Friday, 12 June 2015

Running in New York for the Alzheimer’s Society

I have been lucky in obtaining an entry to the New York Marathon on the 1st November in the public lottery. For the first time in years I am going to use this event to raise money for charity and I have chosen the Alzheimer’s Society. Alzheimer's Society is the leading UK care and research charity for people with Alzheimer's disease and other dementias, their families and carers.

Dementia is a collection of brain diseases, over 200 separate diseases in fact, that affect over 850,000 people in the UK today. To me that feels like Cancer did 40 years ago and I hope that if we raise money for research and support we can tackle this problem and stop it becoming such a burden, especially to the elderly and their carers.

I have set myself a target of raising £4,000. I know from the Society that just £50 can provide the chemicals and consumables to allow a PhD researcher to research the causes of dementia for a day.  £350 can pay for someone with dementia to attend a Dementia CafĂ© for an entire year, where they can meet others with dementia and gain knowledge that can help them cope better in their daily life. And £650 can pay for a brain scan in studies looking to improve diagnosis.

If you would like to learn more about dementia, there are one-hour dementia friend courses run all round the country. I went to a course in Leicester. It's fun and you'll learn a little more about how to live and care for those affected. Just put "dementia friends" into Google to find the right page about it. Or Click here.

If you do go to a course you will learn that dementia is not just a part of growing old and that it’s not just about losing your memory. You’ll also learn a little about how you can help people to have an active and happy life with the disease.

If you would like to donate having read this blog I would be delighted. It is easy to donate online through my justgiving page here.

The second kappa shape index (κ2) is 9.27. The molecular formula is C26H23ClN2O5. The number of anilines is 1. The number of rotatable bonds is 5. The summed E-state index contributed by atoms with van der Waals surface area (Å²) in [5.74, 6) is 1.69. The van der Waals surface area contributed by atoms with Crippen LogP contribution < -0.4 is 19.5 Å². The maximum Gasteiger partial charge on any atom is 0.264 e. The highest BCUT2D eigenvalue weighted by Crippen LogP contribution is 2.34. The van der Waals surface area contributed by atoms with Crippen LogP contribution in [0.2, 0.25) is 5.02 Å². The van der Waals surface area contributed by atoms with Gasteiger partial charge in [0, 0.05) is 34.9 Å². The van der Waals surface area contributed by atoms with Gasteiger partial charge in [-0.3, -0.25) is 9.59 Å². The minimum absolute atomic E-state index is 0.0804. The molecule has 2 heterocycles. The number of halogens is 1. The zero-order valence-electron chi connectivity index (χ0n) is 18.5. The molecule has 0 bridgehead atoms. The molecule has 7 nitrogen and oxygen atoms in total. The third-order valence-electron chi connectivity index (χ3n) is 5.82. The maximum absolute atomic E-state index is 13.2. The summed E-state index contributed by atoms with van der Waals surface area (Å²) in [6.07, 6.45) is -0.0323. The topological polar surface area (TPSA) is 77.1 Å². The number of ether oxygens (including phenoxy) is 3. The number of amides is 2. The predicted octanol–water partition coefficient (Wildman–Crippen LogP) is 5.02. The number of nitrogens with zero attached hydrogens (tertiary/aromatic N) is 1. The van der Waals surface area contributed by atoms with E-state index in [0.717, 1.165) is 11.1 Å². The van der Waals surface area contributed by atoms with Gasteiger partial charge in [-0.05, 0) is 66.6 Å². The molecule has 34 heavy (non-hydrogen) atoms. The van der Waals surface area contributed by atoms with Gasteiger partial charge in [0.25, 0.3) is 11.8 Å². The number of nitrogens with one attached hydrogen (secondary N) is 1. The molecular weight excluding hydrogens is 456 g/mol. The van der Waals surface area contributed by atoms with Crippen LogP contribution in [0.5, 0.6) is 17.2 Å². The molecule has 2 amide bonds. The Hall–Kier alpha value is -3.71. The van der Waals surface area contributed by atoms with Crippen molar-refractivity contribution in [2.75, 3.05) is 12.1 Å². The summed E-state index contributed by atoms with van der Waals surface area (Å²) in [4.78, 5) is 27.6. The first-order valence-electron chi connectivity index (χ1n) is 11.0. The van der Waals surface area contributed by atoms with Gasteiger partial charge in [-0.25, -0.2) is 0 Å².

Thank you for reading, please share if you know others might be interested.

Wednesday, 3 June 2015

Three (and a half) rules: Book review

First published in 2013 and out now in Paperback, "The three rules- how exceptional companies think" by Michael Raynor and Mumtaz Ahmed from Deloitte is well worth a read.

To contrast with quite heavy statistical analysis are several graphs that support some surprisingly simple conclusions. The authors set out to find the few rules that identify exceptional companies in the US. Rather than use the case study route or select well known exemplars, they have crunched years and years of financial data and subjected it to analysis, looking for significant, statistically significant, differences.

And the results? Well exceptional companies should follow these rules when having to make decisions on resourcing, strategy, structure:

1 Better before cheaper. So don't compete on price, compete on value.
2 Revenue before cost. Drive profitability with higher revenue, not lower cost.

Their analysis supports these rules, and in searching for further rules, they could not find any others that withstood a rigorous analysis, and hence the last rule is:

3 There are no other rules. Change anything and everything to stay aligned with the first two rules.

Now although there are only three rules, looking simple, following them isn't. In particular that phrase "change anything and everything to stay aligned", means just that. Everything is up for grabs, nothing is sacrosanct. Divisions can be bought or sold, markets conquered or exited.

Intuitively the rules mean that exceptional companies must deliver products or product/services of high value, bought for their high value, and at a higher price point. And when you have done that, driving for more revenue through price or volume should come before cost cutting to improve returns.

The final twist that the authors have identified in the last few years and is explained fully in the Deloitte Review Issue 16 asks the question of how companies reach the level of exceptional in the first place. Reviewing the data and tabulating the results they conclude that when a company is performing poorly and certainly sits in the lower half of the competitive landscape, they should cut "other costs", costs that don't impact on gross margin.

As they rise towards excellence and strive for a return on assets ratio that makes economists salivate they should turn their attention to gross margin, by creating high value propositions. So I would propose the rules can be modified to read:

If performing in the lower half of your peer group sector, cut non-direct costs. Overheads, SG&A need to be brought into line with sector norms.
Better before cheaper. So don't compete on price, compete on value.
Revenue before cost. Drive profitability with higher revenue, not lower cost.
There are no other rules. Change anything and everything to stay aligned with the first two rules.

Read and enjoy.